— Preheat the grill on high every time you use it.

— After pre-heating, use crumpled foil to loosen and clean away any gray ash or leftover residue on the cooking grates.

— After removing the food from the cooking grate, turn burners back to high and burn any stuck-on food off for 10 to 15 minutes.

— After each use, use a brass-bristle grill brush or crumpled foil to loosen and clean residue on the cooking grate.

— Remove accumulated ashes from charcoal grills frequently.

— Clean both the inner and the outer drip pan of a gas grill frequently

— Once a year, clean the inside of the grill with warm, soapy water.

GRILL SAFETY

— Always read the owner’s manual before using a new gas or charcoal grill.

— Do not lean over a barbecue grill when igniting.

— When lighting a gas grill, the lid should always be open.

— Gas or charcoals grills should NEVER be used indoors; they are outdoor cooking appliances.

— Every time a refilled propane tank is reconnected to the barbecue, the hose connection should be checked for leaks.

— Always use heat-resistant barbecue mitts or gloves and long-handled tools.

— When done cooking, cover the charcoal grill and close all vents. Turn a gas grill off at the burners and the gas source.

___

GRILLED SAUSAGES WITH FIRE-ROASTED PEPPERS

Serve these basic sausages on a crusty bun with lots of brown German mustard and caramelized onions and you’ll be in love.

Start to finish: 45 minutes

Servings: 4

3 red or yellow bell peppers

4 uncooked sausages, such as bratwurst, beer brats, cheddar brats, Italian, etc.

4 hard rolls

Spicy brown German mustard

Caramelized onions (optional)

Heat the grill to high.

While the grill is heating, set the bell peppers on the grill grates. Cook, turning occasionally, until the skin blackens and blisters all over. Remove the peppers from the grill and place each one in a lunch-size paper bag or an airtight container. Close the bags or container and let rest until cool to the touch.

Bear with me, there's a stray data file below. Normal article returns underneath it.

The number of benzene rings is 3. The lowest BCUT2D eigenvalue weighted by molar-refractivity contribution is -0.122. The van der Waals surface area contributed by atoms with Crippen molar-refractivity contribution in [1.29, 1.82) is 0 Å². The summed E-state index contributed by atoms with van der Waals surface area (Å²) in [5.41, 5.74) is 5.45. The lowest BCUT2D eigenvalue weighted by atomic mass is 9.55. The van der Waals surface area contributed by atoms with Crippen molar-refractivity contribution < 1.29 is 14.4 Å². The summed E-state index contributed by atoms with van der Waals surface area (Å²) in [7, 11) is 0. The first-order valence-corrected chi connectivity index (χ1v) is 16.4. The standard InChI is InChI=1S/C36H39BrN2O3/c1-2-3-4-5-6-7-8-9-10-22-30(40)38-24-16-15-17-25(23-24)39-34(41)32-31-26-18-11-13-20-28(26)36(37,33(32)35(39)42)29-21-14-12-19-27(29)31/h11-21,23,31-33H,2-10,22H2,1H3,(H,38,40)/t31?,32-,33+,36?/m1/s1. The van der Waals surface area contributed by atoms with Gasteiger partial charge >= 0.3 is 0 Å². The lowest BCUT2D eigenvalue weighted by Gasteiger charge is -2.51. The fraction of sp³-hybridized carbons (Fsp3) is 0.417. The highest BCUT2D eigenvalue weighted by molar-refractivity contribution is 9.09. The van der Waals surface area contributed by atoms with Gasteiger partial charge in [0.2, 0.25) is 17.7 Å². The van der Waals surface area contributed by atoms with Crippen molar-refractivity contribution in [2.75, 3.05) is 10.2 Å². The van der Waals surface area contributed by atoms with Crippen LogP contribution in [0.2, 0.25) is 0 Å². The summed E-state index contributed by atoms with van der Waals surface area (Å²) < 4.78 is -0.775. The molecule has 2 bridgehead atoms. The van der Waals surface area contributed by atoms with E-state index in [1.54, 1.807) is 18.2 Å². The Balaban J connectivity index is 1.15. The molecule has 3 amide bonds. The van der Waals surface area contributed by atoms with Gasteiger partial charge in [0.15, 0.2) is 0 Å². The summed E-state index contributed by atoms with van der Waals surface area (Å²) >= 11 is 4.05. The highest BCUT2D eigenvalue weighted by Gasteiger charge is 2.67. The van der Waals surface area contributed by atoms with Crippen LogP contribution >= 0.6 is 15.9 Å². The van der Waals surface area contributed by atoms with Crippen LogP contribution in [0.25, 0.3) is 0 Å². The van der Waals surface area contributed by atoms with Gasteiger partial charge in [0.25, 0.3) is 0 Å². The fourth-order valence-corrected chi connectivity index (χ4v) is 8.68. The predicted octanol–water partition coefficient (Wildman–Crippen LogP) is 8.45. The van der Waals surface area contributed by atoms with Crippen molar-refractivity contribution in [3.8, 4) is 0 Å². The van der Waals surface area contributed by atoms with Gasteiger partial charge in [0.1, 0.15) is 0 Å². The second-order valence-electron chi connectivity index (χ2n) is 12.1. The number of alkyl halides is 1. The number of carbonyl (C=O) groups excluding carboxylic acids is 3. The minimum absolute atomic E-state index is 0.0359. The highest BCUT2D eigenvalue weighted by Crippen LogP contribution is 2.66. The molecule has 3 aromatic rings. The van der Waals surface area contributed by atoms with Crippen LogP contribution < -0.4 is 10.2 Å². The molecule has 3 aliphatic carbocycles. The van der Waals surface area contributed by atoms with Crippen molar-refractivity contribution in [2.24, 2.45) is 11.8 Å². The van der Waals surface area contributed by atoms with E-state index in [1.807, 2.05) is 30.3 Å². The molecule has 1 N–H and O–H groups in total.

Carefully rub off and discard the skin from the peppers, then cut out and discard the cores. Cut each pepper into strips, then set aside.

After the peppers are done, close the grill lid and wait for the grill to reach 550 F. Once the grill is at temperature, adjust one side to medium and the other to very low or off to allow for indirect grilling.

Prick each sausage with a toothpick in a few places to insure that they won’t explode on the grill. Place the sausages directly on clean cooking grates on the cooler side of the grill. Cook, turning occasionally, for about 30 minutes, or until browned, plump and sizzling.

Remove from grill, let sit 3 minutes. Serve on a bun with fire-roasted peppers, brown mustard and caramelized onions, if using.

Nutrition information per serving: 600 calories; 340 calories from fat (57 percent of total calories); 38 g fat (13 g saturated; 0 g trans fats); 85 mg cholesterol; 38 g carbohydrate; 4 g fiber; 6 g sugar; 23 g protein; 1,220 mg sodium.